Understanding the Estate Tax: The Rich Lose Because They Have To Pay It, and the Poor Lose Because They’re Poor

If I've learned anything from the Pirates of the Caribbean ride at Disneyland, it's that dead men tell no tales; however, the rich ones still pay taxes which is good news, especially for those who can't afford Disneyland.

Some Americans are in favor of radically increasing the taxes on the rich while others want to drastically reduce the deductions, credits and other loopholes that rich people exploit with the help of their sweatshops full of tax attorneys. Regardless of where you stand, I don't give a shit. I'm ambivalent about taxing the rich, but I love the estate tax because it's special. It's not a tax on the rich; it's a tax on their kids. It's the "Fuck You, Kim Kardashian" tax.
 
I admit that the estate tax is a completely unfair tax. But since it will never affect me, I support it wholeheartedly. Just stop dicking around with it. What we've seen happen to the estate tax over the past four years is immoral. Yeah, I meant for that to sound judgey. In 2001, President Bush signed the Economic Growth and Tax Relief Reconciliation Act of 2001 (EGTRRA). From 2001 to 2009, EGTRRA gradually increased the estate tax exclusion from $675,000 up to $3.5 million and decreased the maximum rate from 55 percent down to 45 percent. Then in 2010, BOOM! No estate tax. The Promised Land for people who subscribe to Forbes. To make the legislation palatable, however, they slapped a sunset provision on it that would make everything snap back to a $1 million exclusion with a 55 percent rate in 2011. 
 
Nothing did more to turn rich kids pro-life in 2009 like a temporary repeal of the estate tax in 2010. 
 
But then in late 2010 congress finally acted. They didn't repeal the estate tax, nor did they allow it go back to its 2001/2002 levels. Nope. They arguably did the worst thing they could have done. They changed it to a reasonable level for two years and included a sunset provision that snaps it back to its 2001/2002 levels. Now, I like to repeatedly force celebutantes into ethical dilemmas just as much as the next guy, but eventually you start feeling bad afterwards.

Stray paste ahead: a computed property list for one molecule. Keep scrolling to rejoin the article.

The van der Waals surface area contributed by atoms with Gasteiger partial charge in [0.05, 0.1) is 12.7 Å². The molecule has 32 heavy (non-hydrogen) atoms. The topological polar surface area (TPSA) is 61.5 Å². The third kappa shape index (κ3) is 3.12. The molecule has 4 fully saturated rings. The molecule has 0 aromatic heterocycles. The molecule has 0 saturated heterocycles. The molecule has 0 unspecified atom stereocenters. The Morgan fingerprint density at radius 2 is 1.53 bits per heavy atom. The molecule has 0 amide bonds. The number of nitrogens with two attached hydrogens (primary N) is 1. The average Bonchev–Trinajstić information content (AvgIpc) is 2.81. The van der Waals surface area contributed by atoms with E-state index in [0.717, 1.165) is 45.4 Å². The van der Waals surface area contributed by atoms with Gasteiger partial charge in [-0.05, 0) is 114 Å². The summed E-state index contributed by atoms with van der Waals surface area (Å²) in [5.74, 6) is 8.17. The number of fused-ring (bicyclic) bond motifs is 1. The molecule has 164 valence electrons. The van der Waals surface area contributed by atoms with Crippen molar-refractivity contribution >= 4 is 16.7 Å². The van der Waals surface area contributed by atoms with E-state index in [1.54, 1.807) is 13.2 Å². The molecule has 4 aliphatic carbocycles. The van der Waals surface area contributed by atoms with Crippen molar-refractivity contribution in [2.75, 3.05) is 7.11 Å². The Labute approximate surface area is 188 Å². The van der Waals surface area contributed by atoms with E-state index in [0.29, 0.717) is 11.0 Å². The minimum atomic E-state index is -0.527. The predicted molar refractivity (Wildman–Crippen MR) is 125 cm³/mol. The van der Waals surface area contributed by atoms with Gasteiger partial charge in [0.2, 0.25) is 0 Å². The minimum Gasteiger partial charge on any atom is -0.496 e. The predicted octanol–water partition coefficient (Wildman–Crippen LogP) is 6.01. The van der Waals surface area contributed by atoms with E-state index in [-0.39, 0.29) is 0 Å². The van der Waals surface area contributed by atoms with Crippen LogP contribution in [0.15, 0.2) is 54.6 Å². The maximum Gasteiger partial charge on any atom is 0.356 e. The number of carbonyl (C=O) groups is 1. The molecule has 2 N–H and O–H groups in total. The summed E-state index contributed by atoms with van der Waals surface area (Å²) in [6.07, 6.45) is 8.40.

So we're at that point again. If you were to die right now the estate tax exclusion would be $5.12 million with a maximum rate of 35 percent. In 69 days the exclusion drops to $1 million and the maximum rate increases to 55 percent. As a result, estate planners are currently advising their older clients to ride bullet bikes, to look only one way before crossing the street, and to vacation in Ciudad Juarez
 
Studies show that the estate tax does affect the timing of the death of rich old guys. They even have a term for it. It's called "death elasticity."
Among those dying within two weeks before or after a change in the estate tax rate, a $10,000 potential tax savings increases the probability of dying before the tax hike by 1.6%. 
 
Of course, whether this was altruism on the part of the dying is up for debate. The authors point out that some decisions, such as whether to remain on life support or to “pull the plug” are made not by the dying person but by their heirs. Thus, it is not clear whether the authors’ findings were indicative of altruism on the part of the dying or cold manipulation on the part of would-be beneficiaries.
Take Roger Milliken. He was a textile magnate worth almost exactly $1 billion. He died on December 30, 2010, less than 48 hours before the estate tax kicked back in. His heirs were so happy that he lived a long and happy and not-too-long life. Had his niece not tripped over that cord in his hospital room, the entire family might have been out an extra $350 million.
 
I’m just saying Warren Buffett is 82. He’s not getting any younger, he’s not getting any richer, and he needs to be careful this Thanksgiving because cranberry sauce tastes a lot like poison.
 
(Want more estate tax laughs? Check out Greg Kyte's standup set on YouTube.)
 

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